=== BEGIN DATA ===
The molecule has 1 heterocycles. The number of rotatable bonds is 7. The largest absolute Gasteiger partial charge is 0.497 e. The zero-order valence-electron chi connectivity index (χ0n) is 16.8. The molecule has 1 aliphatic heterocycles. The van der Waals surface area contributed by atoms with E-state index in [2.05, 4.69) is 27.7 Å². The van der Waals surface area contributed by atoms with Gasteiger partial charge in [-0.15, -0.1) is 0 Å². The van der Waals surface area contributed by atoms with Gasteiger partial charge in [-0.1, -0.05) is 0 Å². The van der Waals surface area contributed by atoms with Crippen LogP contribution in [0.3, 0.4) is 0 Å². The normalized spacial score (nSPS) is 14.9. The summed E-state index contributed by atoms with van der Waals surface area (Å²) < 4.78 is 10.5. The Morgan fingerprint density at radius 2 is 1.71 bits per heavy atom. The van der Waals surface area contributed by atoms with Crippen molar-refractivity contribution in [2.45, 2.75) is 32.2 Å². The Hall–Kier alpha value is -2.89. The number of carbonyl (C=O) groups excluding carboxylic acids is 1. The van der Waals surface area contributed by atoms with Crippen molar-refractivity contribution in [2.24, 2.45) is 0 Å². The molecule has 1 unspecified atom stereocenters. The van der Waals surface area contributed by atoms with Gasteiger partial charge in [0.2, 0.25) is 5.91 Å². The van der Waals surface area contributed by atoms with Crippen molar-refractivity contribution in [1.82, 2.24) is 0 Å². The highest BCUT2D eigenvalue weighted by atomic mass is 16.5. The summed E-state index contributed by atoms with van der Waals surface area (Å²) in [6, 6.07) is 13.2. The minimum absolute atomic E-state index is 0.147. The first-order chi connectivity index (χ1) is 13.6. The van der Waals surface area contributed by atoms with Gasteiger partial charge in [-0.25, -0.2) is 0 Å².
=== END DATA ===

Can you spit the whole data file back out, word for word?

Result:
The molecule has 1 heterocycles. The number of rotatable bonds is 7. The largest absolute Gasteiger partial charge is 0.497 e. The zero-order valence-electron chi connectivity index (χ0n) is 16.8. The molecule has 1 aliphatic heterocycles. The van der Waals surface area contributed by atoms with E-state index in [2.05, 4.69) is 27.7 Å². The van der Waals surface area contributed by atoms with Gasteiger partial charge in [-0.15, -0.1) is 0 Å². The van der Waals surface area contributed by atoms with Gasteiger partial charge in [-0.1, -0.05) is 0 Å². The van der Waals surface area contributed by atoms with Crippen LogP contribution in [0.3, 0.4) is 0 Å². The normalized spacial score (nSPS) is 14.9. The summed E-state index contributed by atoms with van der Waals surface area (Å²) < 4.78 is 10.5. The Morgan fingerprint density at radius 2 is 1.71 bits per heavy atom. The van der Waals surface area contributed by atoms with Crippen molar-refractivity contribution in [2.45, 2.75) is 32.2 Å². The Hall–Kier alpha value is -2.89. The number of carbonyl (C=O) groups excluding carboxylic acids is 1. The van der Waals surface area contributed by atoms with Crippen molar-refractivity contribution in [2.24, 2.45) is 0 Å². The molecule has 1 unspecified atom stereocenters. The van der Waals surface area contributed by atoms with Gasteiger partial charge in [0.2, 0.25) is 5.91 Å². The van der Waals surface area contributed by atoms with Crippen molar-refractivity contribution in [1.82, 2.24) is 0 Å². The highest BCUT2D eigenvalue weighted by atomic mass is 16.5. The summed E-state index contributed by atoms with van der Waals surface area (Å²) in [6, 6.07) is 13.2. The minimum absolute atomic E-state index is 0.147. The first-order chi connectivity index (χ1) is 13.6. The van der Waals surface area contributed by atoms with Gasteiger partial charge in [-0.25, -0.2) is 0 Å².